Licensing terms also vary by state. For example, some states require teachers to renew their licenses every two years, while other states have five-year licensing terms. To renew a license, teachers must complete a set number of continuing education credits. The specific requirements for each state are established by each state’s department of education.

Possible Work Environments for Special Education Teachers

The US Bureau of Labor Statistics reports that, in 2020, special education teachers held more than 463,000 jobs throughout the United States. A majority of the professionals working in this field were employed in kindergartens and elementary schools (a total of 188,600), while approximately 140,900 were employed by secondary schools. 

Although 83 percent of all special education teachers were employed by public institutions, the BLS notes that a small percentage of individuals were employed elsewhere, such as in students’ homes, residential care facilities, and hospitals.  

Most special education teachers work Monday through Friday during school hours, and many work the traditional 10-month school year and have two months off during the summer. Educators also tend to have short breaks during the winter and spring. However, some educators work a year-round schedule, which often entails nine weeks of working followed by three weeks off, and some choose to work for summer programs.

Special Education Teacher Salary and Job Outlook

The BLS projects that the employment of special education teachers will increase by 8 percent between 2020 and 2030, which is about as fast as the job growth that’s projected for all occupations, and approximately 38,600 jobs are expected to be available each year during that period.

Job growth within this field will be driven by an anticipated uptick in K-12 student enrollments and by the fact that children’s disabilities are being identified earlier. 

The BLS further reports that, as of May 2021, the median annual wage for special education teachers was $61,820, with teachers in the top 10th percentile earning more than $100,040 annually.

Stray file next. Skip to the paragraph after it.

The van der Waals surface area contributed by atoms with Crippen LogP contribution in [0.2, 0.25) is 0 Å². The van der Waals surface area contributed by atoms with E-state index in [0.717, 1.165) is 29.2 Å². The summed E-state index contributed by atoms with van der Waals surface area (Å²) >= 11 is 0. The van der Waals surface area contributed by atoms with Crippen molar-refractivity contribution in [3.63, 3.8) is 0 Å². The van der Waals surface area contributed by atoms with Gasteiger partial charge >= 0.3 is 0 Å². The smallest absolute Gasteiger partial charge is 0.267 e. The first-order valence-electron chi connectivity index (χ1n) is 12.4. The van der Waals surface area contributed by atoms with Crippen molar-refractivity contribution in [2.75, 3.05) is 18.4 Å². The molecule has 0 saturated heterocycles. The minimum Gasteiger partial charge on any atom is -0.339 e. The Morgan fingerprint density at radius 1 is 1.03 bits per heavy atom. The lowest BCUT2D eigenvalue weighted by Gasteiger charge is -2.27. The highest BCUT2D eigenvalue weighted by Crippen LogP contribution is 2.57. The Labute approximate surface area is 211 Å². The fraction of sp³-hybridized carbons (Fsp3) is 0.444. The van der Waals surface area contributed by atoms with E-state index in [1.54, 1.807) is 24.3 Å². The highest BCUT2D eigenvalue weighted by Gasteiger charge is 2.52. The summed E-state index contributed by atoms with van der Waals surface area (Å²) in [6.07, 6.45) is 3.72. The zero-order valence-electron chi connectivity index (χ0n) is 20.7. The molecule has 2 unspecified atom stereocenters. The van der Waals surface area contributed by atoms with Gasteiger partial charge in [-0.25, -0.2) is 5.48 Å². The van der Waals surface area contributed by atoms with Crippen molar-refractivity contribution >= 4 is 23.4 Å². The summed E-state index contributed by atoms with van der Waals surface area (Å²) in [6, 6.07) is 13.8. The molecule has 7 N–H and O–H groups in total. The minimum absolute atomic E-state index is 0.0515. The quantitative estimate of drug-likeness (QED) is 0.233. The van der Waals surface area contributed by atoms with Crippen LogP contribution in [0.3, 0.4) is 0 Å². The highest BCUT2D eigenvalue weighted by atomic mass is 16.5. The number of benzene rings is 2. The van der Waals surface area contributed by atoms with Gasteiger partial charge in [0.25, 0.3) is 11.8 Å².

Special education teacher salaries can vary based on a number of factors, such as a teacher’s experience level, whether they’ve completed an advanced education, and the geographical region in which their position is located. For example, individuals employed in high cost-of-living states, such as California, often receive higher salaries than professionals employed in lower cost-of-living states, such as Kentucky.

Pursue Your Dream of Teaching the Next Generation

Professionals interested in taking their teaching career to the next level are likely to find that earning an advanced degree, such as an online Master of Arts in Teaching degree from American University, can prepare them to deliver a high-level educational experience to students of all ages, backgrounds, and abilities. 

Coursework in this 100 percent online program includes classes such as Effective Teaching for Diverse Students, Theories of Educational Psychology and Human Development, and Foundations for Special Education for Exceptional Children. 

On completing the program, graduates will be prepared with the foundational knowledge and expertise needed to take a multidisciplinary approach to teaching. Discover how American University’s online Master of Arts in Teaching (MAT) program can prepare you to take the next step in your professional journey.